Dalmore Daytime

Dalmore Daytime
Sandy Beach

Friday, 8 August 2008

"Glass" and his wife "Mairi Ruadh".

As mentioned elsewhere,my grandfather,Donald Macleod ("Glass"),was born in Garenin in 1860, and was one of the Macleods whose ancestors first settled in the Sithean,the small hamlet below the present Garenin road. Garenin grew into a sizable village,with "Macleod" the predominant surname. In 1890,Glass,a young man of 30 years,married his sweetheart,Mary Macneil,aged just 19, who stayed out the road at No.14. She had striking red hair, and because of this my grandmother was always known as "Mairi Ruadh". Their first marital home was in the small building which today houses the "laundry" in the Garenin Thatched Village. In 1904 he moved to Croft No.4 where he had built a house on a relative's croft(his father,Norman's,I think).This is "Taigh Glass",No.4A,one of the thatched houses which today can be rented from the Garenin Trust. As we have seen in earlier postings,Glass acquired the newly created croft at No.5 Dalmore in 1920,and the whole family moved there in 1923. Dalmore was just a couple of miles up the coast,which was just as well as many of the children(my mother told me) were very homesick for Garenin,and were always making return visits there to see their cousins and friends. Two of Glass's nine children never lived to see the home in Dalmore,his son Donald who died in Holland in 1916 during WWI(see earlier postings),and Christina who died from tuberculosis in 1912,aged only 19 years. My mother said that "Cairistiona" was a very Christian girl,and that in the last week before she died in December,she wakened once and said to her mother that she would dearly love a piece of fresh fish, "A'Ghraidh,this is the middle of winter,and there are no boats out",said her mother. "God will provide,I am sure",replied Cairistiona. Her brother Norman,then aged 9,was out on the moor behind Garenin when he saw a strange thing indeed. There in a peat bog,jumping and flapping about,was a good sized sole,which could only have been transported there by some seabird,whose bill was unable to hold on to the "leabag" before Norman lifted it. Every one was amazed at what happened,except Christina.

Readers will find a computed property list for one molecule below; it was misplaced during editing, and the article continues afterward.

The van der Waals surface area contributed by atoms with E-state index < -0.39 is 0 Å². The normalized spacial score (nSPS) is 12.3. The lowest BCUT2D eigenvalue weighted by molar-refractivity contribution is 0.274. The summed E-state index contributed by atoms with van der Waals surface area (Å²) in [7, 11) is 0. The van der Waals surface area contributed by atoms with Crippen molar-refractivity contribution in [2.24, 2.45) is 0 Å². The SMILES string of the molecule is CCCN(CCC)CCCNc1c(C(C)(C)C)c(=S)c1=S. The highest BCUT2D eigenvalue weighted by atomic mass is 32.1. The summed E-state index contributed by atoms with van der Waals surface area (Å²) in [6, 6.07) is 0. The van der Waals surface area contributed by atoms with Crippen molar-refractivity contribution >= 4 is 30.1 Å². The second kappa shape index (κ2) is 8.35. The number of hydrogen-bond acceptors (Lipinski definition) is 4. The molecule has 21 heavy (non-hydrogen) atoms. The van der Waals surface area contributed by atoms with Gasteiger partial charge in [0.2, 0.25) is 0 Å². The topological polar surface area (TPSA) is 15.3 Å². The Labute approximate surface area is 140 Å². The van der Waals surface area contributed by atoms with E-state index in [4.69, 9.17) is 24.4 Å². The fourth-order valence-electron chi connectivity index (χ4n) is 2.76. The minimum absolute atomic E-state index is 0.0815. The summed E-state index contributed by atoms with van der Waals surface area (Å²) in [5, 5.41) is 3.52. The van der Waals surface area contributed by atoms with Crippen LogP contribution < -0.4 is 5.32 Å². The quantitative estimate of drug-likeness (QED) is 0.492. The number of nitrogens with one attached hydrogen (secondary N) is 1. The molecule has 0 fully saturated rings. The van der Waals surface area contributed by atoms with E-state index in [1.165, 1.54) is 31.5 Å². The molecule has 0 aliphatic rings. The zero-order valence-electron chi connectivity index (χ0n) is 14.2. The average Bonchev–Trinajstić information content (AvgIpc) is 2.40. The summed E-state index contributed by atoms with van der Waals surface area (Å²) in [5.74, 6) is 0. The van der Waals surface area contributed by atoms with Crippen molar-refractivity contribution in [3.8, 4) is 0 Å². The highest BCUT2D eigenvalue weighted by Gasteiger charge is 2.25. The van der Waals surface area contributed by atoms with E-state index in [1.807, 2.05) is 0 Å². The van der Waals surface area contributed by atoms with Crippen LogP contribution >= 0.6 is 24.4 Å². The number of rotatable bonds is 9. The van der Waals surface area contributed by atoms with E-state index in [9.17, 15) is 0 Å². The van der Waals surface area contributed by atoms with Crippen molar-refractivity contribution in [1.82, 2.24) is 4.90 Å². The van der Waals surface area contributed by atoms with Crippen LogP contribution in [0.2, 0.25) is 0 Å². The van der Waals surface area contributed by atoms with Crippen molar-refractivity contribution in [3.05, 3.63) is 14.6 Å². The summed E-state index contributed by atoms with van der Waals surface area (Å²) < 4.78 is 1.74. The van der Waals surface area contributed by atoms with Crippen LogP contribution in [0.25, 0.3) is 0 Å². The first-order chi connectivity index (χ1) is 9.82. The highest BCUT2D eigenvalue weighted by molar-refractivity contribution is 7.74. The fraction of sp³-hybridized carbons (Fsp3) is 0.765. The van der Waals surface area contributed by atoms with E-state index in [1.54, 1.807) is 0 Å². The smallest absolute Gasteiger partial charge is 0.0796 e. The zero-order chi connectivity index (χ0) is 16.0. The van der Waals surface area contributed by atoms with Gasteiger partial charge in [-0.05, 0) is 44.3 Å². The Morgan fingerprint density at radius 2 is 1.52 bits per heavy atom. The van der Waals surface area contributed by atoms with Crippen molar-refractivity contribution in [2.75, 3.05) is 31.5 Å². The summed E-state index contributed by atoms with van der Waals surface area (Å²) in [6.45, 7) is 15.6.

Glass was 60 when he moved to Dalmore and 63 before he saw his house built and his wife and children settled there. How many nowadays could start a new life, at what is at present an age to retire. They don't make them like "Glass" and "Mairi Ruadh" anymore,and they have not done so for a very long time,I think.

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